An armed SS man who lived in the guard post was responsible for monitoring the residents. He registered and deregistered the residents with the police, collected the monthly rent and controlled access to the camp. ‘Non-Gypsies’ were not allowed to enter the camp. Officers from a nearby police station were also responsible for the camp and carried out regular raids.

Registration and Deportations

Survivors report that conditions in the camp worsened considerably in 1937/38. All occupational activity was banned or criminalised, so that many were dependent on welfare benefits. This was only granted in small amounts and in kind and was made conditional on the performance of compulsory or forced labour. The already low standard of living fell even further, while sanitary conditions and the state of the accommodation were catastrophic. Men in particular, who had been deprived of employment opportunities, were considered ‘workshy’ and could be deported to a concentration camp at any time. Such deportations happened in both 1937 and 1938. The registration activities of the Racial Hygiene Research Unit (RHF) were also carried out. At the end of 1937, Robert Ritter (1901–1951) and Eva Justin (1909–1966), and in March 1938 Gerhard Stein (1910–1979) carried out interrogations and recordings. Those who could left the camp and tried to find housing and work inside or outside Cologne or go into hiding to escape the reach of the authorities.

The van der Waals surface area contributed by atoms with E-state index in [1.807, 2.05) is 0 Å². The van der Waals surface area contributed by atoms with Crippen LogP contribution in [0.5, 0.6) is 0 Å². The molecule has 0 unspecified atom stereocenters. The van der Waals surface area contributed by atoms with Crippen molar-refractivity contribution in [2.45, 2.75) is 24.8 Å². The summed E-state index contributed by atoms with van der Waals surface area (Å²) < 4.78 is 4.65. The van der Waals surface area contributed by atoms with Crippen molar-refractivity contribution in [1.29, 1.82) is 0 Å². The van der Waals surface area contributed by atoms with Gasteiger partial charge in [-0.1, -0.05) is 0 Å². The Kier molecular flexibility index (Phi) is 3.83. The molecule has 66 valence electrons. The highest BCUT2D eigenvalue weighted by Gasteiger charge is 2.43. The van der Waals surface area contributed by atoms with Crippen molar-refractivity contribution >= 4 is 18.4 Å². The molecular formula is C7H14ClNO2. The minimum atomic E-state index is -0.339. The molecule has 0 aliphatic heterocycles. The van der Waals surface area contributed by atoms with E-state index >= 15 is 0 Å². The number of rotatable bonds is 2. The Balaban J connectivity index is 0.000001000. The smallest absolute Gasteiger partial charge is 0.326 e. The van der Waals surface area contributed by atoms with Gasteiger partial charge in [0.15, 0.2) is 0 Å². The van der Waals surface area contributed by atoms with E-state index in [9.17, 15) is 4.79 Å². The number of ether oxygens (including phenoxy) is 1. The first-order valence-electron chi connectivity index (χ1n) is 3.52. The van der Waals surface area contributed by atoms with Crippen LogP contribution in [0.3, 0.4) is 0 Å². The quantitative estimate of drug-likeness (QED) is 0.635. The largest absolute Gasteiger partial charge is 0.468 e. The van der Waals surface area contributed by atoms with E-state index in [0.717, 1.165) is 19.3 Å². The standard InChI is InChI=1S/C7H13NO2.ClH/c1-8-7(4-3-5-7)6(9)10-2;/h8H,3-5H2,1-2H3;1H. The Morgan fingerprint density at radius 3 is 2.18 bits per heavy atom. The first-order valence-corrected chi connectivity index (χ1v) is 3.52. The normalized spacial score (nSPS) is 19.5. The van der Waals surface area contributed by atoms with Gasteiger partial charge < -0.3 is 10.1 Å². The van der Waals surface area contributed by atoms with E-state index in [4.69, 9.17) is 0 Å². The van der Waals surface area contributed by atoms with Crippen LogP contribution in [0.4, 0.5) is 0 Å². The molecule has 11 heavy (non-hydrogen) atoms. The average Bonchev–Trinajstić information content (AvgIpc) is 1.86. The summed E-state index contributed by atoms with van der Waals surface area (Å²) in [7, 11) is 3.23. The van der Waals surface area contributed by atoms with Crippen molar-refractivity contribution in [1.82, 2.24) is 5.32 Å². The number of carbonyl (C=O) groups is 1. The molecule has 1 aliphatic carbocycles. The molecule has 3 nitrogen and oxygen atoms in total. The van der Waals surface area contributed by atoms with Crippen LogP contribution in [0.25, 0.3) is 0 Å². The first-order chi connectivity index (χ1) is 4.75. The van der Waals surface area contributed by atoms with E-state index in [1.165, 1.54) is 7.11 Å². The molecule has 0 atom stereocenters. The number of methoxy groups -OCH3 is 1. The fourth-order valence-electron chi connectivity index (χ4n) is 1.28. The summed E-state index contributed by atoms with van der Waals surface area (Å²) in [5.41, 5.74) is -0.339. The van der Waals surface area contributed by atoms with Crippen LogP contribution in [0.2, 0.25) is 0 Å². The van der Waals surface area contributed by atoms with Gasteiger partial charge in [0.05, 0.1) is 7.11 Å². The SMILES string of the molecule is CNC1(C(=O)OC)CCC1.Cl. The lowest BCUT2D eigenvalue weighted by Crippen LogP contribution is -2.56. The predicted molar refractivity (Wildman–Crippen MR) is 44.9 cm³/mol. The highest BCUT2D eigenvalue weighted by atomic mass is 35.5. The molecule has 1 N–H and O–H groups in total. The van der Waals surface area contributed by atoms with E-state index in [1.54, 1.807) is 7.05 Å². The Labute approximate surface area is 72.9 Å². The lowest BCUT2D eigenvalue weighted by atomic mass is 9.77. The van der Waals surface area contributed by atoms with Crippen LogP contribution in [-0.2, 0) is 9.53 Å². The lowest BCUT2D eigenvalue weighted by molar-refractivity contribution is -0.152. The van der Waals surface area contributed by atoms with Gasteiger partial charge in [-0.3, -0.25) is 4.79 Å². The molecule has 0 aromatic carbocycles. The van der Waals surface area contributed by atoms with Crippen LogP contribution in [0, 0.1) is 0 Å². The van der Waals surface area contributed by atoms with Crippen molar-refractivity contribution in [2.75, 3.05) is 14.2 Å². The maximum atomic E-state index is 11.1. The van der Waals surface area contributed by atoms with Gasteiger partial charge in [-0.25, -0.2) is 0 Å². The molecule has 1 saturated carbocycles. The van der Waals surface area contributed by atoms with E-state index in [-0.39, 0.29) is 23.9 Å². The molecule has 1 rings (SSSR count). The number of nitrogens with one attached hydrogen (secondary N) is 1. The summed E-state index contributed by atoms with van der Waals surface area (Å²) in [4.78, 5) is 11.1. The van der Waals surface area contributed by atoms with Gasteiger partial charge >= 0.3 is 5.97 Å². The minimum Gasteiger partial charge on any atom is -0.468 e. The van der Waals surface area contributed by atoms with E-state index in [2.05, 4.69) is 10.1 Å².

With the beginning of the war, this possibility was closed down by the Immobilisation Decree. When Karl Moravek (1911–1943) from the RHF carried out further investigations in Cologne and in the camp in February and March 1940, these were already in connection with the forthcoming May deportation. In the early hours of 16 May 1940, police units surrounded the camp and drove the families on lorries to the transit camp on the exhibition grounds in Cologne-Deutz, from where they were deported to the General Government on 21 May 1940. The camp was then disbanded and the remaining caravans and their contents are said to have been burnt.